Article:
Hassan’s attorneys argue that the City of Atlanta’s curfew was unconstitutional, and that the city also violated the First Amendment by arbitrarily granting access to some journalists, but not all journalists, during the curfew. They point to the fact that Hassan was arrested but that other reporters were not, citing the Equal Protection Clause of the Fourteenth Amendment, as well as the First Amendment.

“Without an exception for the media to engage in its most basic newsgathering function between the hours of 9 PM and sunrise on May 29, 2020 through June 4, 2020, Hassan and other members of the media were deprived of their press freedoms while the public lost its eyes and ears on events of significant importance, including after-curfew interactions between civilians and Atlanta City police,” they wrote.

The complaint

According to the federal complaint filed in the U.S. Northern District Court of Georgia November 8, the city and APD allegedly deprived Hassan of his Constitutional rights, and violated the First, Fourth, and Fourteenth Amendments of the U.S. Constitution, the federal Privacy Protection Act forbidding illegal searches and seizures, and “Georgia law.”

Read the full complaint:

While Hassan photographed the arrest from a distance, the complaint alleges, one APD officer blocked Hassan’s view of the arrest and, along with a second officer, took him into custody. One of those officers, identified in the complaint as Francesca Barber, Badge 6428, wrote Hassan’s arrest citation (2550538). According to the complaint, Hassan identified himself as a member of the news media. However, the officers did not seek further information nor did they acknowledge his status as a member of the working press. Officers zip-tied Hassan’s hands, as he was wearing his camera gear, even though television videographers also were present and were not arrested. They then processed him near CNN Center, took his camera gear (and memory cards of images shot earlier that were in his pockets), gave him a face mask, put him on a bus for about two hours, then transported him to ACDC around 11 p.m.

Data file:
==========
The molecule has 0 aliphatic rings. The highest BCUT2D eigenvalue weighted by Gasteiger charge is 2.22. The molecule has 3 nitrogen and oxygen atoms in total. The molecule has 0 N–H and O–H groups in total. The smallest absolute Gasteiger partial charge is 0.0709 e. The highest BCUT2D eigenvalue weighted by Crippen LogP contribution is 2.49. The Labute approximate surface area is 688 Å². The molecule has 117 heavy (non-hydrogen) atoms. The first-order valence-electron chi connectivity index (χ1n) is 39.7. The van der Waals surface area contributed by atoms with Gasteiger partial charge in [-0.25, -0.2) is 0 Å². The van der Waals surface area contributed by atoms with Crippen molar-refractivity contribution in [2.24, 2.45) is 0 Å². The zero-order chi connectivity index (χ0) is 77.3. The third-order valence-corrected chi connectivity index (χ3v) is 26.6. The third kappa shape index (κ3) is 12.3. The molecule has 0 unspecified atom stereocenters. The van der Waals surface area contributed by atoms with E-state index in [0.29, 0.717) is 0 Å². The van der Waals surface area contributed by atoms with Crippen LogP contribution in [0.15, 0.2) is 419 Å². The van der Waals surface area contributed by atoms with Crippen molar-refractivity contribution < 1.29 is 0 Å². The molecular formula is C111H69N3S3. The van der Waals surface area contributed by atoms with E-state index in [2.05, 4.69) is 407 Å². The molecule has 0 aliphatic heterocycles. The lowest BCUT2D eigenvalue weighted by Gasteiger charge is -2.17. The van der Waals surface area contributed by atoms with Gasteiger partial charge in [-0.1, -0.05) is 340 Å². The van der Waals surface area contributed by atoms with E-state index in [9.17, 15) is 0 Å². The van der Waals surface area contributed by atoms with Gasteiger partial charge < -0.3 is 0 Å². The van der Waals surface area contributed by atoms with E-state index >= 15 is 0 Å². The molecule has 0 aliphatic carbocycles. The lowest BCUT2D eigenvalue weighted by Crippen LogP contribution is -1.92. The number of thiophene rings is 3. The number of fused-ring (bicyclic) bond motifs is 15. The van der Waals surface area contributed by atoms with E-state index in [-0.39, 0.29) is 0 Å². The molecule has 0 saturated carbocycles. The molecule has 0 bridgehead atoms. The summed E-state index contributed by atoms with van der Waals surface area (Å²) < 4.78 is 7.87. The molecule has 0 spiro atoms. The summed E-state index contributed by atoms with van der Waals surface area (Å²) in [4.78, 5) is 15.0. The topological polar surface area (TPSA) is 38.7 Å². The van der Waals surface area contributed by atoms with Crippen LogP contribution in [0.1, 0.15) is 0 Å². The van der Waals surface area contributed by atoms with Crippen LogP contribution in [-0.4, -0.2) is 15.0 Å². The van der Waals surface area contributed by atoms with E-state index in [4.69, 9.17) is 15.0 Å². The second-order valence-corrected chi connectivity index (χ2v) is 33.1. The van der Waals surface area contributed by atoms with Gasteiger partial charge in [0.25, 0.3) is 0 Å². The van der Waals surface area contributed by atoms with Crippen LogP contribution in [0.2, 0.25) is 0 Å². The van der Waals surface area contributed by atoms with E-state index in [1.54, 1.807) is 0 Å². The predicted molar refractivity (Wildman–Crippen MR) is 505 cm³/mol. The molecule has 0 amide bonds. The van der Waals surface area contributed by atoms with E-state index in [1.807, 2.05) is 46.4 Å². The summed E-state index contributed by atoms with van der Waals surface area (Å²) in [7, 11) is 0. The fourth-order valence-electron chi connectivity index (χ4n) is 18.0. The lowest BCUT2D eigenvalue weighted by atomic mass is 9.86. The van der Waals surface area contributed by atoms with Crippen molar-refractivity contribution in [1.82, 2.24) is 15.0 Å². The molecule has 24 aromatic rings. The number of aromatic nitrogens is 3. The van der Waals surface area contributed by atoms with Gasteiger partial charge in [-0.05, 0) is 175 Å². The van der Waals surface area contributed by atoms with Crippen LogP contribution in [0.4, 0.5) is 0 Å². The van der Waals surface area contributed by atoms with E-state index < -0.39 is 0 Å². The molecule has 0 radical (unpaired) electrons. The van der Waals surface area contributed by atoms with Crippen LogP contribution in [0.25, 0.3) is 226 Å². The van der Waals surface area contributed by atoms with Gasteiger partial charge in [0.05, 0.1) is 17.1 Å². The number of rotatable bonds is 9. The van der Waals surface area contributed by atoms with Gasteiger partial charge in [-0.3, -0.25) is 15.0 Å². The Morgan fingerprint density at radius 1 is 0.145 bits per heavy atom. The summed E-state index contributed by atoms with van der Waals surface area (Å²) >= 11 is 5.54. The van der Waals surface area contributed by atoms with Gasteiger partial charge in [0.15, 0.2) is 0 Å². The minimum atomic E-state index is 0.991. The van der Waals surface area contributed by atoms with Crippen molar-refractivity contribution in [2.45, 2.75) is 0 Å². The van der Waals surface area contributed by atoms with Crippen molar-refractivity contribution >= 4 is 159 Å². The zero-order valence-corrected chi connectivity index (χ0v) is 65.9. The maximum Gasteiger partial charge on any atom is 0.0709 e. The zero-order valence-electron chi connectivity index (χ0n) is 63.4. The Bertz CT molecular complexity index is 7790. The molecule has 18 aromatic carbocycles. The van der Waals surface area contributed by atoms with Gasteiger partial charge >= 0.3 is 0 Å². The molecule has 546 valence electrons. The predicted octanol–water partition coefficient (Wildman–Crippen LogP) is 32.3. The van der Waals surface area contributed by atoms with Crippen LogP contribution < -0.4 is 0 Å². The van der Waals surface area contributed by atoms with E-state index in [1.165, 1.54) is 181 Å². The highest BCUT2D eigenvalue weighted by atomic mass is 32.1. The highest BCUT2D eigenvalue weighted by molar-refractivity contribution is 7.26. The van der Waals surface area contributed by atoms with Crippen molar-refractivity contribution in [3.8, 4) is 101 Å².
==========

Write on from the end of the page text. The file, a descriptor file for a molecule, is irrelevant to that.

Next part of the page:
Once there, Hassan repeatedly asked staff how to get an outside line to place a phone call to tell his family he’d been arrested, but jail staff ignored his requests. Other non-Arab-American detainees were allowed to make phone calls. Jail staff then separated Hassan, made him change into a red or orange jumpsuit, put handcuffs on him, and was taken by elevator to “an upper level” of ACDC. According to the complaint, Hassan could hear screams and was afraid of what might happen to him there.

Hassan was placed into a cell by himself. The cuffs “made it difficult for him to pray” as a Muslim “or sleep that night.” Around 3 a.m. or 4 a.m. on June 2, an officer took off Hassan’s cuffs. However, Hassan got nothing to eat “until around mid-day on June 2, 2020.” Around 1 p.m., “Hassan was taken downstairs and placed in another holding cell with approximately four other individuals, some of whom were screaming or otherwise acting out” and not all of whom were wearing masks.

Later, he was taken to a third cell, while others who had been arrested at the protests “were lined up, not inside a cell, waiting to be arraigned by a judge via video-conference….wearing their own clothes…and not handcuffed.”

The complaint continues: “A woman who Hassan recognized from the transport bus the night before asked him why he had been separated from the rest of the arrestees who had been brought to the ACDC together. She commented to Hassan that he had been one of the quietest people on the bus. Hassan had no answer, although in his own words, he was experiencing being treated like ‘a felon.’ Hassan several times asked officers at ACDC why he was being treated differently than the other arrestees with whom he had been brought to ACDC, but he received no answer or explanation.After appearing before a judge via video-conference, Hassan was
taken back upstairs in ACDC and again placed in the cell where he had been held overnight. When Hassan looked out the window of this cell, he saw individuals who had been on the transport bus with him the night before. They were outside the detention center, eating and drinking, having already been released.”